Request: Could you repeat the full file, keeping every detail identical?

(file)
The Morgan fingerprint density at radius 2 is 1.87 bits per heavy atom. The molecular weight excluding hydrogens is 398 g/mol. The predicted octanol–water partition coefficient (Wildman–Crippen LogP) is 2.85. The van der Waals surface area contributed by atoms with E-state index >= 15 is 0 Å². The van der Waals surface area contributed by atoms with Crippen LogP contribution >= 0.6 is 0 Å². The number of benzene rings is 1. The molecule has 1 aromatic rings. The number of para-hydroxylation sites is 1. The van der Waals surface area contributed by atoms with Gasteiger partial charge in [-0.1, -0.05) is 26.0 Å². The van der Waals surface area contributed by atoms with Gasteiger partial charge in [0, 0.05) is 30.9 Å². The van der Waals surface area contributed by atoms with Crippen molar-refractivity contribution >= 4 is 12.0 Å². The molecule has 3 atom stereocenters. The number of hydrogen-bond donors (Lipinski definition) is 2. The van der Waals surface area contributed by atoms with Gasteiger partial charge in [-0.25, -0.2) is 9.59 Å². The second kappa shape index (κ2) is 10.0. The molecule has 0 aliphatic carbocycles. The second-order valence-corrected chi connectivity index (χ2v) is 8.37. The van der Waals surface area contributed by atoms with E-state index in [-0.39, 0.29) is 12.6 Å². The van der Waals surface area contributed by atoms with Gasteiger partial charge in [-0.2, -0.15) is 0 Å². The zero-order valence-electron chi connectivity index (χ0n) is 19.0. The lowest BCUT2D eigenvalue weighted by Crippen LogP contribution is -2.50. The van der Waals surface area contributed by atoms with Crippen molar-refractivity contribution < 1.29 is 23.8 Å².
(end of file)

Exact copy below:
The Morgan fingerprint density at radius 2 is 1.87 bits per heavy atom. The molecular weight excluding hydrogens is 398 g/mol. The predicted octanol–water partition coefficient (Wildman–Crippen LogP) is 2.85. The van der Waals surface area contributed by atoms with E-state index >= 15 is 0 Å². The van der Waals surface area contributed by atoms with Crippen LogP contribution >= 0.6 is 0 Å². The number of benzene rings is 1. The molecule has 1 aromatic rings. The number of para-hydroxylation sites is 1. The van der Waals surface area contributed by atoms with Gasteiger partial charge in [-0.1, -0.05) is 26.0 Å². The van der Waals surface area contributed by atoms with Gasteiger partial charge in [0, 0.05) is 30.9 Å². The van der Waals surface area contributed by atoms with Crippen molar-refractivity contribution >= 4 is 12.0 Å². The molecule has 3 atom stereocenters. The number of hydrogen-bond donors (Lipinski definition) is 2. The van der Waals surface area contributed by atoms with Gasteiger partial charge in [-0.25, -0.2) is 9.59 Å². The second kappa shape index (κ2) is 10.0. The molecule has 0 aliphatic carbocycles. The second-order valence-corrected chi connectivity index (χ2v) is 8.37. The van der Waals surface area contributed by atoms with E-state index in [-0.39, 0.29) is 12.6 Å². The van der Waals surface area contributed by atoms with Gasteiger partial charge in [-0.2, -0.15) is 0 Å². The zero-order valence-electron chi connectivity index (χ0n) is 19.0. The lowest BCUT2D eigenvalue weighted by Crippen LogP contribution is -2.50. The van der Waals surface area contributed by atoms with Crippen molar-refractivity contribution < 1.29 is 23.8 Å².